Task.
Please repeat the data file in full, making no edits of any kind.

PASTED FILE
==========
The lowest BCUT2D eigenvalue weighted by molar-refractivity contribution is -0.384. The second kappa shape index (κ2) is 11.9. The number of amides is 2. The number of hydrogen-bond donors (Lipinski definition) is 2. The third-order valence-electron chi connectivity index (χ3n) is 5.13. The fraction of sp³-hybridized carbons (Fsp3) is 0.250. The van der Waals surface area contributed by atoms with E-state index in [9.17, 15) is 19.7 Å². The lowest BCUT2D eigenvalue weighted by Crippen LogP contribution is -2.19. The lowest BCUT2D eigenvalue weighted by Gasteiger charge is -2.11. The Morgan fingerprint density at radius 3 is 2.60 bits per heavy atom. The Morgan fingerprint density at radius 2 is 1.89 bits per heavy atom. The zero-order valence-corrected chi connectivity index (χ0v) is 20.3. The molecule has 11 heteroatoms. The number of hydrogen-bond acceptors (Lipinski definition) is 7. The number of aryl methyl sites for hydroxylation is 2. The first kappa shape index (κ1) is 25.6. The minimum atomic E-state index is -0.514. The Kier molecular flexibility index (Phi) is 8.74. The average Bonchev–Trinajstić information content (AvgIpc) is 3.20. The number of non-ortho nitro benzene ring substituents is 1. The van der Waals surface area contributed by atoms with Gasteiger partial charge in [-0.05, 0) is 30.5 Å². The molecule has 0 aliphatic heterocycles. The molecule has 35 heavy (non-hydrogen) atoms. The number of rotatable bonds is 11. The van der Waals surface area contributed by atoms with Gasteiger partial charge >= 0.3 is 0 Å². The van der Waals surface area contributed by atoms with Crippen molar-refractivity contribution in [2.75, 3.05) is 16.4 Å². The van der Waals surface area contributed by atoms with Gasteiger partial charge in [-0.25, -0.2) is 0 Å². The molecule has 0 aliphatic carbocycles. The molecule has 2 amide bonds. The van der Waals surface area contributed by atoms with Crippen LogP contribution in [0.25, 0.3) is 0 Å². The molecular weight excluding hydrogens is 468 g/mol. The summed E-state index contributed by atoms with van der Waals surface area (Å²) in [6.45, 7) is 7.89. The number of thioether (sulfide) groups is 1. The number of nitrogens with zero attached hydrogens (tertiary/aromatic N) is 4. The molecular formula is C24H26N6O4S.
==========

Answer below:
The lowest BCUT2D eigenvalue weighted by molar-refractivity contribution is -0.384. The second kappa shape index (κ2) is 11.9. The number of amides is 2. The number of hydrogen-bond donors (Lipinski definition) is 2. The third-order valence-electron chi connectivity index (χ3n) is 5.13. The fraction of sp³-hybridized carbons (Fsp3) is 0.250. The van der Waals surface area contributed by atoms with E-state index in [9.17, 15) is 19.7 Å². The lowest BCUT2D eigenvalue weighted by Crippen LogP contribution is -2.19. The lowest BCUT2D eigenvalue weighted by Gasteiger charge is -2.11. The Morgan fingerprint density at radius 3 is 2.60 bits per heavy atom. The Morgan fingerprint density at radius 2 is 1.89 bits per heavy atom. The zero-order valence-corrected chi connectivity index (χ0v) is 20.3. The molecule has 11 heteroatoms. The number of hydrogen-bond acceptors (Lipinski definition) is 7. The number of aryl methyl sites for hydroxylation is 2. The first kappa shape index (κ1) is 25.6. The minimum atomic E-state index is -0.514. The Kier molecular flexibility index (Phi) is 8.74. The average Bonchev–Trinajstić information content (AvgIpc) is 3.20. The number of non-ortho nitro benzene ring substituents is 1. The van der Waals surface area contributed by atoms with Gasteiger partial charge in [-0.05, 0) is 30.5 Å². The molecule has 0 aliphatic heterocycles. The molecule has 35 heavy (non-hydrogen) atoms. The number of rotatable bonds is 11. The van der Waals surface area contributed by atoms with Gasteiger partial charge >= 0.3 is 0 Å². The van der Waals surface area contributed by atoms with Crippen molar-refractivity contribution in [2.75, 3.05) is 16.4 Å². The van der Waals surface area contributed by atoms with Gasteiger partial charge in [-0.25, -0.2) is 0 Å². The molecule has 0 aliphatic carbocycles. The molecule has 2 amide bonds. The van der Waals surface area contributed by atoms with Crippen LogP contribution in [0.25, 0.3) is 0 Å². The molecular weight excluding hydrogens is 468 g/mol. The summed E-state index contributed by atoms with van der Waals surface area (Å²) in [6.45, 7) is 7.89. The number of thioether (sulfide) groups is 1. The number of nitrogens with zero attached hydrogens (tertiary/aromatic N) is 4. The molecular formula is C24H26N6O4S.